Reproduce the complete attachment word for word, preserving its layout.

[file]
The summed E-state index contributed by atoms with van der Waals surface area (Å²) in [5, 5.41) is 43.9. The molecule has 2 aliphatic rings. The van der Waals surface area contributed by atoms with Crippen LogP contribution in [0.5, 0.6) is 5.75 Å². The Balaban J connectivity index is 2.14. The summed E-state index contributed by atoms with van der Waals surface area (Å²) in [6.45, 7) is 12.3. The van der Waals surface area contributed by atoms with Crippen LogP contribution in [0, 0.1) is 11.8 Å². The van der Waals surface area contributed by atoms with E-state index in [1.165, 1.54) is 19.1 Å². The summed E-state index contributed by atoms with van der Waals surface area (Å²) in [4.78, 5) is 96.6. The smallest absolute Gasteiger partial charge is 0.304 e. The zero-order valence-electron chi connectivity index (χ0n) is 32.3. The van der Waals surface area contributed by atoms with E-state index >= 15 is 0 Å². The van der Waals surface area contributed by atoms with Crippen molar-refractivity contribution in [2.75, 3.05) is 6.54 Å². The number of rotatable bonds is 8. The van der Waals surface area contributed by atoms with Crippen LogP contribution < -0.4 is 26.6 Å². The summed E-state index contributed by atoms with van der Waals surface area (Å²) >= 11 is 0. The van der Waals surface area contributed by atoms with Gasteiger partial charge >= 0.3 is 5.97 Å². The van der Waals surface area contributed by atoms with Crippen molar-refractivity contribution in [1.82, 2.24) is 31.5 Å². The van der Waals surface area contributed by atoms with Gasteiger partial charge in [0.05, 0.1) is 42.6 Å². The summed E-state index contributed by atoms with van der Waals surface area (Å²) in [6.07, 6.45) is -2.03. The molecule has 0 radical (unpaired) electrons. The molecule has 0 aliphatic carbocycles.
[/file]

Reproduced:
The summed E-state index contributed by atoms with van der Waals surface area (Å²) in [5, 5.41) is 43.9. The molecule has 2 aliphatic rings. The van der Waals surface area contributed by atoms with Crippen LogP contribution in [0.5, 0.6) is 5.75 Å². The Balaban J connectivity index is 2.14. The summed E-state index contributed by atoms with van der Waals surface area (Å²) in [6.45, 7) is 12.3. The van der Waals surface area contributed by atoms with Crippen LogP contribution in [0, 0.1) is 11.8 Å². The van der Waals surface area contributed by atoms with E-state index in [1.165, 1.54) is 19.1 Å². The summed E-state index contributed by atoms with van der Waals surface area (Å²) in [4.78, 5) is 96.6. The smallest absolute Gasteiger partial charge is 0.304 e. The zero-order valence-electron chi connectivity index (χ0n) is 32.3. The van der Waals surface area contributed by atoms with E-state index >= 15 is 0 Å². The van der Waals surface area contributed by atoms with Crippen molar-refractivity contribution in [2.75, 3.05) is 6.54 Å². The number of rotatable bonds is 8. The van der Waals surface area contributed by atoms with Crippen LogP contribution < -0.4 is 26.6 Å². The summed E-state index contributed by atoms with van der Waals surface area (Å²) >= 11 is 0. The van der Waals surface area contributed by atoms with Gasteiger partial charge >= 0.3 is 5.97 Å². The van der Waals surface area contributed by atoms with Crippen molar-refractivity contribution in [1.82, 2.24) is 31.5 Å². The van der Waals surface area contributed by atoms with Gasteiger partial charge in [0.05, 0.1) is 42.6 Å². The summed E-state index contributed by atoms with van der Waals surface area (Å²) in [6.07, 6.45) is -2.03. The molecule has 0 radical (unpaired) electrons. The molecule has 0 aliphatic carbocycles.